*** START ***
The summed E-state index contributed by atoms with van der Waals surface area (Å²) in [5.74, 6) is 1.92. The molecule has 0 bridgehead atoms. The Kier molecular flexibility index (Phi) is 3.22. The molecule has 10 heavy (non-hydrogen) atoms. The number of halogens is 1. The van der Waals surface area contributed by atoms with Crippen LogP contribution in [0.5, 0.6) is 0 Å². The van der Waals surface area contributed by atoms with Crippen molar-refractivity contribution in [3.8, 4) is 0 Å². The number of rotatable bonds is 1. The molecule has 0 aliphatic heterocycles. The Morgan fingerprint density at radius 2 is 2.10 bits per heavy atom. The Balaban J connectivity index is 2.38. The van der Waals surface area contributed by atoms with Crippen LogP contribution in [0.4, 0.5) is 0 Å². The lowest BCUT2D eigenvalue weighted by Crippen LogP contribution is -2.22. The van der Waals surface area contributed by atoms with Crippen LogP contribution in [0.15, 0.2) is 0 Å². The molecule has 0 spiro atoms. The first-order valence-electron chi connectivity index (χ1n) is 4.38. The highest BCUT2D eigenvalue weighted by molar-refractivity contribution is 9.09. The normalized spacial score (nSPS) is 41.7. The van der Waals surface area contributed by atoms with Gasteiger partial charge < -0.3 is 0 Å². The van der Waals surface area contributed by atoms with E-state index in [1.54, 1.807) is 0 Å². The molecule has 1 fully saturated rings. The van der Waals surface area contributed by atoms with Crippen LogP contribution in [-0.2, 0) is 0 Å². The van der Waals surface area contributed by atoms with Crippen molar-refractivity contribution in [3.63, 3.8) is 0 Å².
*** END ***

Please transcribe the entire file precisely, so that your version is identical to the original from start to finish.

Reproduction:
The summed E-state index contributed by atoms with van der Waals surface area (Å²) in [5.74, 6) is 1.92. The molecule has 0 bridgehead atoms. The Kier molecular flexibility index (Phi) is 3.22. The molecule has 10 heavy (non-hydrogen) atoms. The number of halogens is 1. The van der Waals surface area contributed by atoms with Crippen LogP contribution in [0.5, 0.6) is 0 Å². The van der Waals surface area contributed by atoms with Crippen molar-refractivity contribution in [3.8, 4) is 0 Å². The number of rotatable bonds is 1. The molecule has 0 aliphatic heterocycles. The Morgan fingerprint density at radius 2 is 2.10 bits per heavy atom. The Balaban J connectivity index is 2.38. The van der Waals surface area contributed by atoms with Crippen LogP contribution in [0.4, 0.5) is 0 Å². The lowest BCUT2D eigenvalue weighted by Crippen LogP contribution is -2.22. The van der Waals surface area contributed by atoms with Crippen LogP contribution in [0.15, 0.2) is 0 Å². The molecule has 0 spiro atoms. The first-order valence-electron chi connectivity index (χ1n) is 4.38. The highest BCUT2D eigenvalue weighted by molar-refractivity contribution is 9.09. The normalized spacial score (nSPS) is 41.7. The van der Waals surface area contributed by atoms with Gasteiger partial charge < -0.3 is 0 Å². The van der Waals surface area contributed by atoms with E-state index in [1.54, 1.807) is 0 Å². The molecule has 1 fully saturated rings. The van der Waals surface area contributed by atoms with Crippen LogP contribution in [-0.2, 0) is 0 Å². The van der Waals surface area contributed by atoms with Crippen molar-refractivity contribution in [3.63, 3.8) is 0 Å².